An essay from our forthcoming place issue At her restaurant, Mosquito Supper Club, and in her cookbook of the same name, Melissa Martin sets out to record the foods and recipes that cannot be found on New Orleans’s restaurant menus… by Leslie Pariseau | Jul, 2020

Web feature I have enough tear gas in my blood to know what doomsday tastes like. I know theft because it’s in my lineage and know how to find reclamation in the wreckage. Could mold myself a reenactment of the moment… by Clarissa Brooks | Jul, 2020

An essay from the Place Issue He seemed to be governed by boomerang physics, propelling ahead of me and quickly beyond my line of vision—out to the edge of the flickering earth, to sniff the horizon (scent-trails of coyotes, perhaps,… by Holly Haworth | Aug, 2020

A feature essay from the Spring 2020 issue. I wasn’t sure how to explain to a rising high-school junior why I’d followed her and her classmates to Belize. I’d met Pierre-Floyd a few months before during a tour of Frederick… by Casey Parks | Mar, 2020

A feature essay from the Spring 2020 issue. History is, in part, the memories we choose to protect and reinforce, to ensure their longevity and influence. In Thibodaux’s protected memory, sugarcane has endured, plantations have endured, Confederate heroes have endured—but… by Rosemary Westwood | Mar, 2020

A Points South essay from the Place Issue Stop ignoring your body while you have one, you tell yourself. Stop succumbing to despairing visions of genocide. Pause the video of George Floyd’s strangled voice calling out for his mother, begging… by Mik Awake | Aug, 2020

 A Letter from the Editor, Place Issue. A tiresome stereotype about the American South is that this place is a monolith. Growing up in Arkansas, with the two sides of my family living in different regions of the state, I… by Eliza Borné | Jul, 2020

We would like to hear from you.  The magazine will begin publishing letters to the editor in the fall issue and going forward. If you would like to respond to a story published in the magazine, we welcome your letter. by Oxford American | Jun, 2019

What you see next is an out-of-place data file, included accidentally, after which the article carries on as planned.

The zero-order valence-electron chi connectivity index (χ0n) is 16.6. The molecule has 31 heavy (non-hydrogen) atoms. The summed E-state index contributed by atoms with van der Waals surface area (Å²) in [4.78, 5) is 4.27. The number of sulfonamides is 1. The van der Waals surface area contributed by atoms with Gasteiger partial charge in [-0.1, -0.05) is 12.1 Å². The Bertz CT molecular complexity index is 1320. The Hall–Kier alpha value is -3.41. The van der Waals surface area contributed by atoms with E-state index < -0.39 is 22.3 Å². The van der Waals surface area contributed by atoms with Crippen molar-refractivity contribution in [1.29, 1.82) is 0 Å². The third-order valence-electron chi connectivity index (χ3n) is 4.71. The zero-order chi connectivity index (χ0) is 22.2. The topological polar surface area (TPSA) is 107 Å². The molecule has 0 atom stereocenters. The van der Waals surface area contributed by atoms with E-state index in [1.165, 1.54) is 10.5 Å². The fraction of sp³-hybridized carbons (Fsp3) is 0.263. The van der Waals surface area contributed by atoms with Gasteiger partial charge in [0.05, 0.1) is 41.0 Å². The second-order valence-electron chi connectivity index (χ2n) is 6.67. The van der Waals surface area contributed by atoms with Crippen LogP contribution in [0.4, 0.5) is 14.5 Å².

Peter Guralnick

Peter Guralnick’s books include the two-volume biography of Elvis Presley, Last Train to Memphis and Careless Love; Sweet Soul Music; and Dream Boogie: The Triumph of Sam Cooke. His biography Sam Phillips: The Man Who Invented Rock ‘n’ Roll is now available in a Little, Brown paperback edition.

August 09, 2017

Marketing strategies (which, after all, is all that categories are) may rise and fall, but to the democratic listener they are beside the point. The music calls attention to itself, and then takes you somewhere else. It isn’t really any different than going to Memphis was for me in the first place. One thing inevitably leads to another, and before you know it, you are caught up in the ecstatic dance, the ecstatic trance of the music.

November 18, 2015

Blues really was the transformation of my life. When I was fifteen or sixteen, a friend and I just kind of stumbled onto the music. It was the beginning of the folk revival—1959 or 1960—and somehow in the midst of all that wholesomeness, we fell into the blues.

November 07, 2013

Roland Janes, 1933-2013

If you ever visited the Sam C. Phillips Recording Studio at 639 Madison Avenue in Memphis, you would know Roland Janes. He was there managing the studio, engineering sessions, greeting the world, every day more or less for the last thirty years, working with everyone from Charlie Rich to Memphis rappers Three 6 Mafia and Al Kapone to Bob Dylan, Jerry Lee Lewis, and anyone who might wander in off the street looking to cut a “personal” record.